Review: The ClickFree Automatic Backup Drive - Page 2

By Gerry Blackwell
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You have no real choice in how ClickFree backs up. When you first plug in the device, the software creates an encrypted, compressed archive on the backup drive containing all the files of the selected (or default) types, or of those found in the selected folders. In subsequent backups, it only backs up new files or files that have changed.

Some backup software gives you the option of making uncompressed mirror copies of folders or files that make it slightly faster and more convenient to recover individual files or all files if the occasion arises.

If you change a file on the computer, ClickFree copies the new version on top of the old version on the backup drive. Some backup systems and services give you the useful option of preserving a number of older versions of each file in the backup. ClickFree doesn’t.

And if you delete a file from the computer, ClickFree doesn’t automatically delete it from the backup archive. You have to explicitly tell the software to delete those files. No big deal, except it’s one more thing to remember to do.

Some backup programs will automatically restore files to the folders from which they were originally backed up, but also let you change folder names in the event you’re restoring data to a completely new computer. With ClickFree, if you’re restoring all files, you can only put them in a single catch-all folder on the computer.

This method is not quite as convenient. It means you’ll then have to copy files from the restore folder to the folders where they belong. And many people won’t know where their Outlook .PST file belongs, for example.

Still, for the vast majority of people, these are minor problems, if problems at all.

As Advertised

The out-of-the-box experience with this product is excellent with clear and concise instructions. And it works as advertised, the very first time. The software launched automatically on both of our test computers just as the Quick Start Guide said it would, and it began backing up almost immediately.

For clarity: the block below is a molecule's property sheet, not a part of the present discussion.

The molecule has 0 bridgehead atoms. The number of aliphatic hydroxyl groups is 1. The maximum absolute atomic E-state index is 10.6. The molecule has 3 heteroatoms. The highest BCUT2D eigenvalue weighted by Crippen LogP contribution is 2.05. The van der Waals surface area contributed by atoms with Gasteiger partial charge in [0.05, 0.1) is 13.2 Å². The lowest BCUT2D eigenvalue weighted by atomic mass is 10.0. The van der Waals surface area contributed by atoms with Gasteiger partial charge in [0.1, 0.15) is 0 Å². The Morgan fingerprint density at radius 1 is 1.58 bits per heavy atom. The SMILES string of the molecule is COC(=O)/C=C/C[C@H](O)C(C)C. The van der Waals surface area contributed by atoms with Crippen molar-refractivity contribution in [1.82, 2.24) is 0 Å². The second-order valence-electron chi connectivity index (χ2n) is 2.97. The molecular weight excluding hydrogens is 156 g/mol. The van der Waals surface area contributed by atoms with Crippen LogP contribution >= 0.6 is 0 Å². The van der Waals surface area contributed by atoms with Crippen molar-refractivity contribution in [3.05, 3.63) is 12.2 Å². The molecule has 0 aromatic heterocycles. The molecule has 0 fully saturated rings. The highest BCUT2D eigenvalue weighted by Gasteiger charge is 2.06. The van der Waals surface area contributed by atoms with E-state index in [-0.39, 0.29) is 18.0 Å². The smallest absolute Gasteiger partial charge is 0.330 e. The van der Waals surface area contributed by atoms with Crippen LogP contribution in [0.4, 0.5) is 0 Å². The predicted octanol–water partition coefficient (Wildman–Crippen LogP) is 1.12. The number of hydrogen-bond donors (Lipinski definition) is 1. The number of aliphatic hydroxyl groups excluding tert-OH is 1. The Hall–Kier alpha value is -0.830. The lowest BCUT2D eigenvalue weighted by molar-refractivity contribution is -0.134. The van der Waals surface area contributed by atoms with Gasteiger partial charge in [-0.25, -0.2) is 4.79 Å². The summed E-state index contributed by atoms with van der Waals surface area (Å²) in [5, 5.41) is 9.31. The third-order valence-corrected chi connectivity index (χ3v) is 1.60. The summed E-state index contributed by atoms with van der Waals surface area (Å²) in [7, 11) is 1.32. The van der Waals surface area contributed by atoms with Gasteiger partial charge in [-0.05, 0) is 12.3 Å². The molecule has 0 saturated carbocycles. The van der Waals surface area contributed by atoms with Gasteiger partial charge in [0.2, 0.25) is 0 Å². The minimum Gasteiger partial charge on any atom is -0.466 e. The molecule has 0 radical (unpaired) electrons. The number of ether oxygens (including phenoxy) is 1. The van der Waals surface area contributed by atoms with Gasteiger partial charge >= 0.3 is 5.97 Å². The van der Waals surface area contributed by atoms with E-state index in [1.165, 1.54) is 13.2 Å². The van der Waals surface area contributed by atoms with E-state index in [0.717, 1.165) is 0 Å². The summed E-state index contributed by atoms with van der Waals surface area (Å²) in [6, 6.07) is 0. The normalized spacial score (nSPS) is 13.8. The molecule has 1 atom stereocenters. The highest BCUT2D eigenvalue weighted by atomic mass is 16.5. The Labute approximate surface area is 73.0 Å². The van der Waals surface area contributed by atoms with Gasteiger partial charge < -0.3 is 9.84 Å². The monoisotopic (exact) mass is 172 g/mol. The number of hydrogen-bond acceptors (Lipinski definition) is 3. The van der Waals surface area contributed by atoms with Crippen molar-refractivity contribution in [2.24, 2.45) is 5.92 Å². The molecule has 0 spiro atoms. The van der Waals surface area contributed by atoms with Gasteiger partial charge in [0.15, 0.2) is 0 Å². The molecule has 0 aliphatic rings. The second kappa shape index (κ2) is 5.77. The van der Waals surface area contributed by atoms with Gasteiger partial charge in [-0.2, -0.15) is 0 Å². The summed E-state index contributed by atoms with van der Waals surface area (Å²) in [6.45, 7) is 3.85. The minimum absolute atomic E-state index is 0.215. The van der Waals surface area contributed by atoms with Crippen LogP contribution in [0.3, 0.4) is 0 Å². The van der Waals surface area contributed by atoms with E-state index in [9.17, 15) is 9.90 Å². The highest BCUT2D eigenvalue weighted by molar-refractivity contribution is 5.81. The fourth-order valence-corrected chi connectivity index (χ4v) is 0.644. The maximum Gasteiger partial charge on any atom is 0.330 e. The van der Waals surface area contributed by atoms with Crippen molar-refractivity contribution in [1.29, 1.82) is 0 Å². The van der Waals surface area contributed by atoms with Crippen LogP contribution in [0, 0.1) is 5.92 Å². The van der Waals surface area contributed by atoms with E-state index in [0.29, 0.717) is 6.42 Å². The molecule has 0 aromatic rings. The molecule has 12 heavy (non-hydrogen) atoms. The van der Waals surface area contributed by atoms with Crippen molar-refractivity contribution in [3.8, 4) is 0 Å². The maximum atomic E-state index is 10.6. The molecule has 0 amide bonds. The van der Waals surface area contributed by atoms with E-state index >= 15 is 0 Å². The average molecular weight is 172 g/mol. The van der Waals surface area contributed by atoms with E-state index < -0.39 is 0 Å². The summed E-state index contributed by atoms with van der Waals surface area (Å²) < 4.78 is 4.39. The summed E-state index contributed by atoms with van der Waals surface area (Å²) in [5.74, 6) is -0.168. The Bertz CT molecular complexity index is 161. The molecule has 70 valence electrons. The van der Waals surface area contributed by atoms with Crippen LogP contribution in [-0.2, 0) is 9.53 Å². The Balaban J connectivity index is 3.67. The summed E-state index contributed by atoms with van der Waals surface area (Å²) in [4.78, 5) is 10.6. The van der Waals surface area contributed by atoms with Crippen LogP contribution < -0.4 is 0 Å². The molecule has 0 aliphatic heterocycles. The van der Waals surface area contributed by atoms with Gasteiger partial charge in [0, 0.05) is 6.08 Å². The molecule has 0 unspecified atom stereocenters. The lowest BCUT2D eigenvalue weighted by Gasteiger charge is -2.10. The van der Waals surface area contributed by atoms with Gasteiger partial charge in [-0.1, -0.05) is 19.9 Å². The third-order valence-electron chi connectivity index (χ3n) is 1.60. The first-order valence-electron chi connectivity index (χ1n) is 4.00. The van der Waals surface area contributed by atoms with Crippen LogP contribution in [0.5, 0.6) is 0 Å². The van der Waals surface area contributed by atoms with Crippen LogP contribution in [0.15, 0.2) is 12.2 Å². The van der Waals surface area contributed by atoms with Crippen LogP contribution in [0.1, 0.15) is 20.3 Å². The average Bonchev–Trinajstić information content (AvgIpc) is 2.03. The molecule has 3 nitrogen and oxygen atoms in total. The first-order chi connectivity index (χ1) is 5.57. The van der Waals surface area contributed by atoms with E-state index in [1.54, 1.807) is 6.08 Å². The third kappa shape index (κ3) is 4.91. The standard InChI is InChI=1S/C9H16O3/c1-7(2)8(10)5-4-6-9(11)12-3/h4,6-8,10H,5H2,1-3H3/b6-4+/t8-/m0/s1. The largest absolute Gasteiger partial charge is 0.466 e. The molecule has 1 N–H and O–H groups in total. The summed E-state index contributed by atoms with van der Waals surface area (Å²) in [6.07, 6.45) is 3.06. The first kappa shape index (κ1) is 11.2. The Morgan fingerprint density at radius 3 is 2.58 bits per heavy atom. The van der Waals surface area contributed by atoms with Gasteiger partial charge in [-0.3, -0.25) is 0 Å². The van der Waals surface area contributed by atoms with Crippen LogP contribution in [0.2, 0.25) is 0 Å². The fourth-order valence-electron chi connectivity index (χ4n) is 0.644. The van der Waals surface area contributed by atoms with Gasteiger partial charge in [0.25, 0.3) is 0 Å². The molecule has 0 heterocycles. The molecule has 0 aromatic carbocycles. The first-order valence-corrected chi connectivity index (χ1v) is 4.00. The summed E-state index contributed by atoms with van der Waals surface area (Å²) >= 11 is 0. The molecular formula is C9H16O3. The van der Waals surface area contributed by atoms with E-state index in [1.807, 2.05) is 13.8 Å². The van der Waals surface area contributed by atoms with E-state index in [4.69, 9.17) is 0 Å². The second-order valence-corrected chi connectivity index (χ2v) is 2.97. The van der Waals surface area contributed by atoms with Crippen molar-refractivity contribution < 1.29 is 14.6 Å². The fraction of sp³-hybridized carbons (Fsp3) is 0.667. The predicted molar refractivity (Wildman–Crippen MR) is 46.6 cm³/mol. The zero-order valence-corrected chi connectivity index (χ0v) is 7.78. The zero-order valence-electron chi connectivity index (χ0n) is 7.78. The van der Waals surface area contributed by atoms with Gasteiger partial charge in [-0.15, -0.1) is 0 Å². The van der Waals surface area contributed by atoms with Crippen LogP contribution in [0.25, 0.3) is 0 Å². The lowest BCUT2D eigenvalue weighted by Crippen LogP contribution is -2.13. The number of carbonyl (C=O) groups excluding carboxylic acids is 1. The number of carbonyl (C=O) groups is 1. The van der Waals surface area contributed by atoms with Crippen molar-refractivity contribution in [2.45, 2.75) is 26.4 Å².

The first backup can, as with any backup system, take a long time, depending on how much data you have. It took more an hour in the case of our recently acquired Dell notebook, which is now our main computer. Time for subsequent backups will depend on how many files you’ve changed or added in the meantime, but it will usually be very quick, as little as a few minutes most days.

Restoring files is the same: if you restore all, it will take a long time to decrypt and uncompress the archive and copy every file back to your computer. But if you need to restore just one or a few files, it takes seconds.

Bottom Line

For very small businesses especially, this is an excellent and cost-effective solution. It requires a bit of discipline to remember to back up regularly. But if you leave the ClickFree drive sitting on your desk in full view, it should be reminder enough.

Just don’t leave it sitting on your desk after the backup. One of the points of this product is that you take your backup offsite to keep it safe.

Based in London, Canada, Gerry Blackwell has been writing about information technology and telecommunications for a variety of print and online publications since the 1980s.

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This article was originally published on August 12, 2008
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